Your question alludes to a paradox:
"azathioprine weakens the immune system ..."
"interferons boost the immune system ...
They seem to have different functions, but they treat the same disease!"
Hence, the latter sentence can easily be paraphrased to: ...they seem to have opposite functions, how can one and the same disease be treated in opposite ways?
This apparent paradox can be resolved to "the immune system" in the statement on azathioprine refering to the adapative immune system and the statement on interferons refering to the innate immune system.
Therefore, those statements should read: "... azathioprine weakens the adaptive immune system, whereas interferon strenghtens the innate immune system." Then, there is no apparent paradox as both statements in their stating opposite mode of actions do not refer to the same.
Still, there is contraction, so the second part of your question, asking about the mechanism of action of the interferon is valid: If interferon does not interfere with the adaptive immune system (i.e. cell division of t- and b-cells) what different, what other, mechanism does it deploy then?
To sum up my internet research: That is not known for certain. However, there are arguments that boosting the interferon part of the immune system dampens the adaptive part of the immune system. Thus, there is a second way to solve the paradox:
Strengthening, "boosting" interferon (interferon medication) dampens t- and b-cell proliferation, in that way "weakens" the adaptive immune system. Both modes of action's ends would be immunosuppression.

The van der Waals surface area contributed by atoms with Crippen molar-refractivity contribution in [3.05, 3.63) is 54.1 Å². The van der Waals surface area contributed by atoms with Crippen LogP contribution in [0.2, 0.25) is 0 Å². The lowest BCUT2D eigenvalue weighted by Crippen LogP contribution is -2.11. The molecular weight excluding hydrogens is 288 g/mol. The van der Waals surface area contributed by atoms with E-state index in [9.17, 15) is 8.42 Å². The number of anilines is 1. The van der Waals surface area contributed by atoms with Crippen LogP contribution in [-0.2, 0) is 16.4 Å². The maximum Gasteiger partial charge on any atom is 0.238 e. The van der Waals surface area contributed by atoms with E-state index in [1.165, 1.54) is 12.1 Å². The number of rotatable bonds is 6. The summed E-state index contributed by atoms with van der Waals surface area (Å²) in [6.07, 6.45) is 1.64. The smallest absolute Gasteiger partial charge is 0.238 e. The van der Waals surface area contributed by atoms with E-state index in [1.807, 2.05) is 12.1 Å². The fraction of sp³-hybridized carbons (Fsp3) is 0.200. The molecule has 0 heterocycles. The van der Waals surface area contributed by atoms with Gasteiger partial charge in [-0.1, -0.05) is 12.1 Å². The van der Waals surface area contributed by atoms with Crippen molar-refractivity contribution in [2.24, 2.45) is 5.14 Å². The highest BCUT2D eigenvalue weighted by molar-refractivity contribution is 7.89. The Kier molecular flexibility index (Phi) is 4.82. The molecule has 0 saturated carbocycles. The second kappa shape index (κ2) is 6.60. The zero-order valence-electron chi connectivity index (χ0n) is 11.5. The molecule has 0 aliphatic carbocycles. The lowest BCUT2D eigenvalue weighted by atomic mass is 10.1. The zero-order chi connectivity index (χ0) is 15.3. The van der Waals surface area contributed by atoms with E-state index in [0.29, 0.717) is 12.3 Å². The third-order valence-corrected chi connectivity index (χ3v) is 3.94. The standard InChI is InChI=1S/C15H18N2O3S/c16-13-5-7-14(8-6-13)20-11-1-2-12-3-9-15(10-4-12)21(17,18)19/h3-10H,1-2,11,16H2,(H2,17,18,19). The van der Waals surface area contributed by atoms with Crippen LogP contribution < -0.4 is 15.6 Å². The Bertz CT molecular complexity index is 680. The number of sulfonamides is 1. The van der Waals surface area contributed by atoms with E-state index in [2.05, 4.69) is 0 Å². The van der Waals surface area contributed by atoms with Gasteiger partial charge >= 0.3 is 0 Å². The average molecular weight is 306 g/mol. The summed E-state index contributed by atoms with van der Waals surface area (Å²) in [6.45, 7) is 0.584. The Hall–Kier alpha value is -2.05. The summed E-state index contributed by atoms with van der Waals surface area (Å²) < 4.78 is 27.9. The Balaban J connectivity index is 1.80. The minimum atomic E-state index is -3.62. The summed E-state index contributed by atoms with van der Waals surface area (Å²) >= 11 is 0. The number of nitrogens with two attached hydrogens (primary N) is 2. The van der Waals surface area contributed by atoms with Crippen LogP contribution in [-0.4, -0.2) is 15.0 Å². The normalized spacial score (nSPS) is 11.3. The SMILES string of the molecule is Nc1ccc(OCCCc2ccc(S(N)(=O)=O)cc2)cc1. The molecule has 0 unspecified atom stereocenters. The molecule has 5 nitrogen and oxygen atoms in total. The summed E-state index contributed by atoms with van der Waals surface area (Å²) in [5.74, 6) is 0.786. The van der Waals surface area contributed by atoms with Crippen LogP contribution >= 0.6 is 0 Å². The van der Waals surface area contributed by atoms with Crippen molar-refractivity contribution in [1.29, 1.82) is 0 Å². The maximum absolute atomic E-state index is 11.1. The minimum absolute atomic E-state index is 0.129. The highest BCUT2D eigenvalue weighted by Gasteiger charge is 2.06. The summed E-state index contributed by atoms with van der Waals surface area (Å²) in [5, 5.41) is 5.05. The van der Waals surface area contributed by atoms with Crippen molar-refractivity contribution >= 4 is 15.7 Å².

"(T)o reduce t- and b-cell count" there would be two ways, then:
Azathioprine interferes with the synthesis of nucleic acids, thus dampening proliferation of t- and b- cells.
Interferon beta might, presumably, do the same, dampening proliferation, by some mechanism that is unknown, but might involve cell signaling (Both mechanisms differ, but might aim at the same).
Against this second part of the answer, and in favour of the validity of your question,
see Wikipedia on Interferon (The following might have given rise to your question):
"IFNs also have various other functions: they activate immune cells, such as natural killer cells and macrophages, and they increase host defenses by up-regulating antigen presentation by virtue of increasing the expression of major histocompatibility complex (MHC) antigens."
Wikipedia's mentioning of killer cells and macrophage (innate immune system), not t- or b-cells (adaptive system) in that context supports the view, see above, that boosting the innate system is able to dampen the adaptive immune system. Think of some virus that, on one hand, is being weak enough to be killed by the innate immune system, but, on the other hand, thus is able to circumvent and evade the adaptive immune system, (i.e. evades immunity, if not autoimmunity, though).
This could imply that any theory assuming that immune suppression could, in the end, be achieved by interferon as well (then, the term "immune suppression" might replace "immune system" in the sentences above) must be restricted to the process of proliferation of t-/b-cells. Proliferation - which is central to azathioprine mechanism - is not mentioned in Wikipedias statement.
Interestingly, Wikipedia on Interferon Beta 1a (not: "Interferon") refers to literature that considers "side-effects" what is considered immunosuppression above: